I was even on the boards of some insurance companies. The conversations were extremely frustrating. I was constantly asking questions like "You will let me do these procedures in a facility of lesser quality, a facility that costs five times as much as my office, when my office is fully licensed and inspected, and I will do the operation itself for less than half of what you are used to paying, and you won't let me?"

Mish, I could offer these global fees for patients that didn't have insurance. For example, I charged $750 for a hernia repair, ($1250 for both sides), and this included everything associated with the repair of the hernia and came with a guarantee.

It was obvious to me that the usual way of doing medicine was absurd from the patients point of view. They had a problem they wanted solved and were interested in how much it would cost and how long they would be laid up.

Business as usual would have them see multiple doctors prior to the procedure with lots of lab work that was unnecessary, then have an operation with no warranty and prolonged follow up, with every encounter ringing the cash register.

As long as someone else paid it was just frustrating and wasteful, but when the patient had to pay out of their pocket, it was intolerable. That was what I was trying to address.

Unfortunately, hospitals immediately targeted me. Hospital executives told family doctors not to refer patients to me, anesthesiologists on the staff were forbidden to work in my office, and I was increasingly harassed by the administration.

One hospital threw me off their insurance panels and tried to sanction my medical license. I continued in the outpatient and hospital setting.

An independent surgery center opened in town and rather than continue the fight to have the one in my office, I started using them. That lead to increasing distance from the hospital and my practice becoming almost exclusively outpatient. I started to resent my affiliation with the hospitals. Eventually I let all my hospital privileges go to the least level of involvement.

To make matters worse, credentialing laws require doctors to have some hospital privileges even to had an outpatient surgical practice. Since credentials have to do with how competent one is, you might think that economic affiliation with a surgery center would not have any bearing on hospital credentials.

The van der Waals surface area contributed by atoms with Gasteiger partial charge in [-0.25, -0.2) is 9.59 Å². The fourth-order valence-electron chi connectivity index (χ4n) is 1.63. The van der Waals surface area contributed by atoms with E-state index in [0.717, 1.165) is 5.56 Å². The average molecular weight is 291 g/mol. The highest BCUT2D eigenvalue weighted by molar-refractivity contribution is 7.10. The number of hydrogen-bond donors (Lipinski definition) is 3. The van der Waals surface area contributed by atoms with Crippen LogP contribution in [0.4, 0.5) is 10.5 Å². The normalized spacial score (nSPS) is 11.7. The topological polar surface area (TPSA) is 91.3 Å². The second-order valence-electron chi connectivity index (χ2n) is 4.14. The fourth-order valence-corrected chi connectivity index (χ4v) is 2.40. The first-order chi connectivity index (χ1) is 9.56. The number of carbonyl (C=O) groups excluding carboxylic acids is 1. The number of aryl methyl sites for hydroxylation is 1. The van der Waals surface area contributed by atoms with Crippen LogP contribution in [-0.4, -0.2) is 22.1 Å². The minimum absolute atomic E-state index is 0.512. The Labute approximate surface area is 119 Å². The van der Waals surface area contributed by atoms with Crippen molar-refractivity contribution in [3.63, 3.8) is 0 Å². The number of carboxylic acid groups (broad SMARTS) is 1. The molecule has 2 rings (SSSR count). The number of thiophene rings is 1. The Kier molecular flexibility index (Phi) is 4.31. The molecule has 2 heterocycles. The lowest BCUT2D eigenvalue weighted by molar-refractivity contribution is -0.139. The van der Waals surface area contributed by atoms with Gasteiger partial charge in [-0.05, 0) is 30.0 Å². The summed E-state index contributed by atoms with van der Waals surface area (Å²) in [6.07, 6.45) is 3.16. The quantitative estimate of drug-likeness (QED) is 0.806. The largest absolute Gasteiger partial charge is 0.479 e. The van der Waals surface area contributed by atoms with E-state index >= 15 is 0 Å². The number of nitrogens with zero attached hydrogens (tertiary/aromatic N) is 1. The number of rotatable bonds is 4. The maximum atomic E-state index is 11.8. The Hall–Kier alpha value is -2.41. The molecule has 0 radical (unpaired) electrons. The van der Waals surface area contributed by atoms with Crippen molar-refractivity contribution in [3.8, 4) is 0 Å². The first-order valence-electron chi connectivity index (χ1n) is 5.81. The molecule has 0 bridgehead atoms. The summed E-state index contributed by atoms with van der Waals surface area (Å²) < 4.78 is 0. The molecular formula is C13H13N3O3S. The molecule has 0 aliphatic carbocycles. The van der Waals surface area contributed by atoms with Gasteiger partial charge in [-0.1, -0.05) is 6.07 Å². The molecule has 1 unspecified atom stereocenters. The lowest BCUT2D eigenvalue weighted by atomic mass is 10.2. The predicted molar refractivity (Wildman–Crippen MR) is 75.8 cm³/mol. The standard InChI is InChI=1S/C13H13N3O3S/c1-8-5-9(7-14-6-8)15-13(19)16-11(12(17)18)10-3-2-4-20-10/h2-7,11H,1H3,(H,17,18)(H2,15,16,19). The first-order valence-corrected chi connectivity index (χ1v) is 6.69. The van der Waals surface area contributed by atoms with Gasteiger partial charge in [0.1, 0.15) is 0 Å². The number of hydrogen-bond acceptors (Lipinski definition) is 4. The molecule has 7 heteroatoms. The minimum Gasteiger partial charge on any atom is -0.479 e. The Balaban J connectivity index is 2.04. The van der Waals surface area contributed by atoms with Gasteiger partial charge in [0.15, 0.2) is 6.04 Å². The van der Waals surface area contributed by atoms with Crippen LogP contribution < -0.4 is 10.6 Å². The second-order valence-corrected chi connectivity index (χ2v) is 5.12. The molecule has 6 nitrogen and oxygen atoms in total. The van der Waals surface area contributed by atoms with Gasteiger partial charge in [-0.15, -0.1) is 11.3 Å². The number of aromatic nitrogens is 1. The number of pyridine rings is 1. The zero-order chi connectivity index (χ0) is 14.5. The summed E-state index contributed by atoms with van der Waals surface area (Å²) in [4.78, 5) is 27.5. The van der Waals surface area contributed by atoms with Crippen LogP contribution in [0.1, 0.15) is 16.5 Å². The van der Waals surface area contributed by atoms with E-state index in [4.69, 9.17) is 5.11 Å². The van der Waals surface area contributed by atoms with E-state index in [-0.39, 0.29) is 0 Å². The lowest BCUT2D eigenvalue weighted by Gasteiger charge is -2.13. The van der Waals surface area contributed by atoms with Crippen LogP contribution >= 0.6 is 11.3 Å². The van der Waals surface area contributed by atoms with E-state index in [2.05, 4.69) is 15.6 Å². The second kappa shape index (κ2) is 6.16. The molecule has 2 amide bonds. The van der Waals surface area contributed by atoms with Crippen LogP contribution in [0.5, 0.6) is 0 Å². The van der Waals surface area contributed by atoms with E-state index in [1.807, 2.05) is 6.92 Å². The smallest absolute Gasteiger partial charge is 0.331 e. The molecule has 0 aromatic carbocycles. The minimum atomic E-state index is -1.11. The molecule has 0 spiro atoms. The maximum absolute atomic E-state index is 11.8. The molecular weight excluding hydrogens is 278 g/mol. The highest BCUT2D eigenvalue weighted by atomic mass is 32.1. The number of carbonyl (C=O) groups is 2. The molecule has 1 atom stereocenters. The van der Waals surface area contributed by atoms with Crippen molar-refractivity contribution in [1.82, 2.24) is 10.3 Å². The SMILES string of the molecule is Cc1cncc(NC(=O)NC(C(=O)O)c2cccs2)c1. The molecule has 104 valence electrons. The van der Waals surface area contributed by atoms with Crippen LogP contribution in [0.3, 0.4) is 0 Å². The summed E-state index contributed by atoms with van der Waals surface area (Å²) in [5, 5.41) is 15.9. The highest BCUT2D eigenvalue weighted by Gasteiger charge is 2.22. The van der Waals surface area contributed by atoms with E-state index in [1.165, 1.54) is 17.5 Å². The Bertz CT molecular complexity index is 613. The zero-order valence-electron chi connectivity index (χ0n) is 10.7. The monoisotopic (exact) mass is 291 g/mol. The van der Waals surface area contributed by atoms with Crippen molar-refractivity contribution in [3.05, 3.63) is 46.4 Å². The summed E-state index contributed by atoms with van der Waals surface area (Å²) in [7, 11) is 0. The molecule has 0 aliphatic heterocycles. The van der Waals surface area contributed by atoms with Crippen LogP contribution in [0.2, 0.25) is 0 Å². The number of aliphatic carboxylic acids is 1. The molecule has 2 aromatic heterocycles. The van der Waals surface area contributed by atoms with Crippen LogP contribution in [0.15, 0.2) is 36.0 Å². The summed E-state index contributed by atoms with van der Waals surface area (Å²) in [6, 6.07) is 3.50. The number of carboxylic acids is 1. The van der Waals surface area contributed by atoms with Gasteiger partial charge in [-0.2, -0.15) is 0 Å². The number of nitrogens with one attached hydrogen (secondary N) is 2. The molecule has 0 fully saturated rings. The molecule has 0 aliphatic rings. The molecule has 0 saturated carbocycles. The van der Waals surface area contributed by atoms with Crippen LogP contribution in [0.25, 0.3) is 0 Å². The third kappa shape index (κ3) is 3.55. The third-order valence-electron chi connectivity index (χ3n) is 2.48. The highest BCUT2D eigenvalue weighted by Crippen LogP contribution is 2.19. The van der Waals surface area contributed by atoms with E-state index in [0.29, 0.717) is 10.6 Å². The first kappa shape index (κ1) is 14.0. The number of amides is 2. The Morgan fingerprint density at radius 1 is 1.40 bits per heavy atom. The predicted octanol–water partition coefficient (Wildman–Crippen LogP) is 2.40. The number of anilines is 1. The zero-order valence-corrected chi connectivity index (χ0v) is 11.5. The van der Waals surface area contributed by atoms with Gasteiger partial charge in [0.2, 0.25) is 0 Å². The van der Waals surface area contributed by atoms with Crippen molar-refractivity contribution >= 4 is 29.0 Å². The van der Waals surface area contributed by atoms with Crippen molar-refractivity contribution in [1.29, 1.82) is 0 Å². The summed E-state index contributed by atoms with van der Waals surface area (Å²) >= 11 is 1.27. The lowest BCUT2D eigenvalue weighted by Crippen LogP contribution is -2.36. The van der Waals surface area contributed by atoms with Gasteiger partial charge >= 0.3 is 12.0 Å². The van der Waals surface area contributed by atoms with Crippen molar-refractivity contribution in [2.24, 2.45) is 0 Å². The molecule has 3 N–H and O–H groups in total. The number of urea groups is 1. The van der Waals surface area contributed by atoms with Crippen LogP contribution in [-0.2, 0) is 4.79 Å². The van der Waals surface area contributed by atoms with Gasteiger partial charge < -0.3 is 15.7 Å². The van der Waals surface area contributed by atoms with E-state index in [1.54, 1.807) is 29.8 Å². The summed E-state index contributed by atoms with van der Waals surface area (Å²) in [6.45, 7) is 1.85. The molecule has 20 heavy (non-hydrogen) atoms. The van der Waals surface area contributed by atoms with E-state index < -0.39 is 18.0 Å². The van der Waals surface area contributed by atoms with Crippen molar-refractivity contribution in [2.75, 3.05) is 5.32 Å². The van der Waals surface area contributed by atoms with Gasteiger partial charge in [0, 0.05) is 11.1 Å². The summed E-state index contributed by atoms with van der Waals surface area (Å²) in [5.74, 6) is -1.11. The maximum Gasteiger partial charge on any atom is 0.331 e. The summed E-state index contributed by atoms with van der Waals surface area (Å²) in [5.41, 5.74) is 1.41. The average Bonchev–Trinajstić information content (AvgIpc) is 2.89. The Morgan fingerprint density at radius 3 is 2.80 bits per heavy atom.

You would be wrong.

Colorado made it acceptable for a hospital to deny privileges for economic reasons. One city hospital offered me privileges as long as I would sign a document that said I would never in any way criticize the hospital and that if anyone ever thought they heard me doing so, I would surrender my medical license.

This was from a hospital that wouldn't let me have any say in the gloves I wore, bandages I applied, or sutures I used. I figured it was a good time to shrug.

I love fly fishing and have had a lot in Alaska on the best river in the world so I built a house and live up north fishing, skiing, kayaking, and reading. It is sad because most doctors know the system doesn't work and are very frustrated. They don't dare do anything to try to fix it because of the things that have happened to me and many other creative docs who are also shrugging.

You are very welcome to quote me, I wish there was some creative way to help move the medical system toward value.

Thanks, Ed
Competition Needed

Take a good look at those emails and ponder the massive waste in our healthcare system, especially Medicare and Medicaid.

If government needs to be involved at all, the goal should be to provide healthcare at reasonable costs to taxpayers or patients. The only way to do that is increase competition.

Instead, the system is geared toward reducing competition as described by Dr. Schmitt, and also by absurdities like Nancy Pelosi's statement "We have to pass the health care bill to see what's in it."

We have now seen it, and polls show few are happy with it. Why should anyone be happy with it? No inefficiencies have been addressed.

Doctors like Ed Schmitt ought to be addressing Congress. Instead our laws are written by industry lobbyists, for the benefit of the industry, not for the benefit of patients or taxpayers.

Mike "Mish" Shedlock